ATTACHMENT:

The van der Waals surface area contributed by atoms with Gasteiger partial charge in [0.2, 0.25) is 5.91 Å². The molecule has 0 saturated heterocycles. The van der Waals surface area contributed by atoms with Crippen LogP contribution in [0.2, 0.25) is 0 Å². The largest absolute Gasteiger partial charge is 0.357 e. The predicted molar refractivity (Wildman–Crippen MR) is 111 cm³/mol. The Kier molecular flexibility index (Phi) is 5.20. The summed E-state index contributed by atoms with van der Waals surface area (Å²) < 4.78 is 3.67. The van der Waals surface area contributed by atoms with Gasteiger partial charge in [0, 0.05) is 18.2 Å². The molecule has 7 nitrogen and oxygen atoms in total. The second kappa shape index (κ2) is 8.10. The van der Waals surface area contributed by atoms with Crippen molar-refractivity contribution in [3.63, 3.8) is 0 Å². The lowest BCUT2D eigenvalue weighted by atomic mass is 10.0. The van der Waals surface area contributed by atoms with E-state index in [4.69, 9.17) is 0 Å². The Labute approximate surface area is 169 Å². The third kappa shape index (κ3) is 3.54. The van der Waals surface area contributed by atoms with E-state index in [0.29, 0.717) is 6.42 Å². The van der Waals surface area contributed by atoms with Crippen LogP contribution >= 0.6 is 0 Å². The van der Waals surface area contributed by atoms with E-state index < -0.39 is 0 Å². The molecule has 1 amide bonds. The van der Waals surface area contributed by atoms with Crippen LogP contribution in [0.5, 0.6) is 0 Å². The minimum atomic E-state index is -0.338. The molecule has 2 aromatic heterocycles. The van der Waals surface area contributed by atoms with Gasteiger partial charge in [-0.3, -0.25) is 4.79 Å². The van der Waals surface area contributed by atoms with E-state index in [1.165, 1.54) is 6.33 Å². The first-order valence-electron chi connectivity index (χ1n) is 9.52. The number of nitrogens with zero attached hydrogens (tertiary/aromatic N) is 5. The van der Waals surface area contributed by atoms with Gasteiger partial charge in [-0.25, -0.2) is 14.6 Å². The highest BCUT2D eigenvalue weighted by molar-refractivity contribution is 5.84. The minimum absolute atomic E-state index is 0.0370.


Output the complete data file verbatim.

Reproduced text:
The van der Waals surface area contributed by atoms with Gasteiger partial charge in [0.2, 0.25) is 5.91 Å². The molecule has 0 saturated heterocycles. The van der Waals surface area contributed by atoms with Crippen LogP contribution in [0.2, 0.25) is 0 Å². The largest absolute Gasteiger partial charge is 0.357 e. The predicted molar refractivity (Wildman–Crippen MR) is 111 cm³/mol. The Kier molecular flexibility index (Phi) is 5.20. The summed E-state index contributed by atoms with van der Waals surface area (Å²) < 4.78 is 3.67. The van der Waals surface area contributed by atoms with Gasteiger partial charge in [0, 0.05) is 18.2 Å². The molecule has 7 nitrogen and oxygen atoms in total. The second kappa shape index (κ2) is 8.10. The van der Waals surface area contributed by atoms with Crippen molar-refractivity contribution in [3.63, 3.8) is 0 Å². The lowest BCUT2D eigenvalue weighted by atomic mass is 10.0. The van der Waals surface area contributed by atoms with E-state index in [4.69, 9.17) is 0 Å². The Labute approximate surface area is 169 Å². The third kappa shape index (κ3) is 3.54. The van der Waals surface area contributed by atoms with E-state index in [0.29, 0.717) is 6.42 Å². The van der Waals surface area contributed by atoms with Crippen LogP contribution >= 0.6 is 0 Å². The van der Waals surface area contributed by atoms with E-state index < -0.39 is 0 Å². The molecule has 1 amide bonds. The van der Waals surface area contributed by atoms with Crippen LogP contribution in [0.5, 0.6) is 0 Å². The minimum atomic E-state index is -0.338. The molecule has 2 aromatic heterocycles. The van der Waals surface area contributed by atoms with Gasteiger partial charge in [-0.3, -0.25) is 4.79 Å². The van der Waals surface area contributed by atoms with E-state index in [1.165, 1.54) is 6.33 Å². The first-order valence-electron chi connectivity index (χ1n) is 9.52. The number of nitrogens with zero attached hydrogens (tertiary/aromatic N) is 5. The van der Waals surface area contributed by atoms with Gasteiger partial charge in [-0.25, -0.2) is 14.6 Å². The highest BCUT2D eigenvalue weighted by molar-refractivity contribution is 5.84. The minimum absolute atomic E-state index is 0.0370.